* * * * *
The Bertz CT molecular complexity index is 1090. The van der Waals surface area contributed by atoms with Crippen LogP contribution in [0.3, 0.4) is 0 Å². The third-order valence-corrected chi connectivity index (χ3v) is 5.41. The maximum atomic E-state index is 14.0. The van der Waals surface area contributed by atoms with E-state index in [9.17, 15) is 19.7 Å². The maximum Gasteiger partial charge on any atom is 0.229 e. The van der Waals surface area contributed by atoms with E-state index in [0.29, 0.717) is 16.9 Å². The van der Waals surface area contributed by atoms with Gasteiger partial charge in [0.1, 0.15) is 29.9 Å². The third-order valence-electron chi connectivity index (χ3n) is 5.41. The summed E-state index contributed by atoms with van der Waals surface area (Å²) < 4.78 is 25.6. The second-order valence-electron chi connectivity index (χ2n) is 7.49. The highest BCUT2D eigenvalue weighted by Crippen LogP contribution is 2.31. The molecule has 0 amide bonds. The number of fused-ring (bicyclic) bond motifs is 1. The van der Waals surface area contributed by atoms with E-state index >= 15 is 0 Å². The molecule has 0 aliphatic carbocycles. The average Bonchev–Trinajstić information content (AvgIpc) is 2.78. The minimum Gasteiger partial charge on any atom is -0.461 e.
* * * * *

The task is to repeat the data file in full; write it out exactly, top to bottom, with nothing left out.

The Bertz CT molecular complexity index is 1090. The van der Waals surface area contributed by atoms with Crippen LogP contribution in [0.3, 0.4) is 0 Å². The third-order valence-corrected chi connectivity index (χ3v) is 5.41. The maximum atomic E-state index is 14.0. The van der Waals surface area contributed by atoms with E-state index in [9.17, 15) is 19.7 Å². The maximum Gasteiger partial charge on any atom is 0.229 e. The van der Waals surface area contributed by atoms with E-state index in [0.29, 0.717) is 16.9 Å². The van der Waals surface area contributed by atoms with Gasteiger partial charge in [0.1, 0.15) is 29.9 Å². The third-order valence-electron chi connectivity index (χ3n) is 5.41. The summed E-state index contributed by atoms with van der Waals surface area (Å²) < 4.78 is 25.6. The second-order valence-electron chi connectivity index (χ2n) is 7.49. The highest BCUT2D eigenvalue weighted by Crippen LogP contribution is 2.31. The molecule has 0 amide bonds. The number of fused-ring (bicyclic) bond motifs is 1. The van der Waals surface area contributed by atoms with E-state index >= 15 is 0 Å². The molecule has 0 aliphatic carbocycles. The average Bonchev–Trinajstić information content (AvgIpc) is 2.78. The minimum Gasteiger partial charge on any atom is -0.461 e.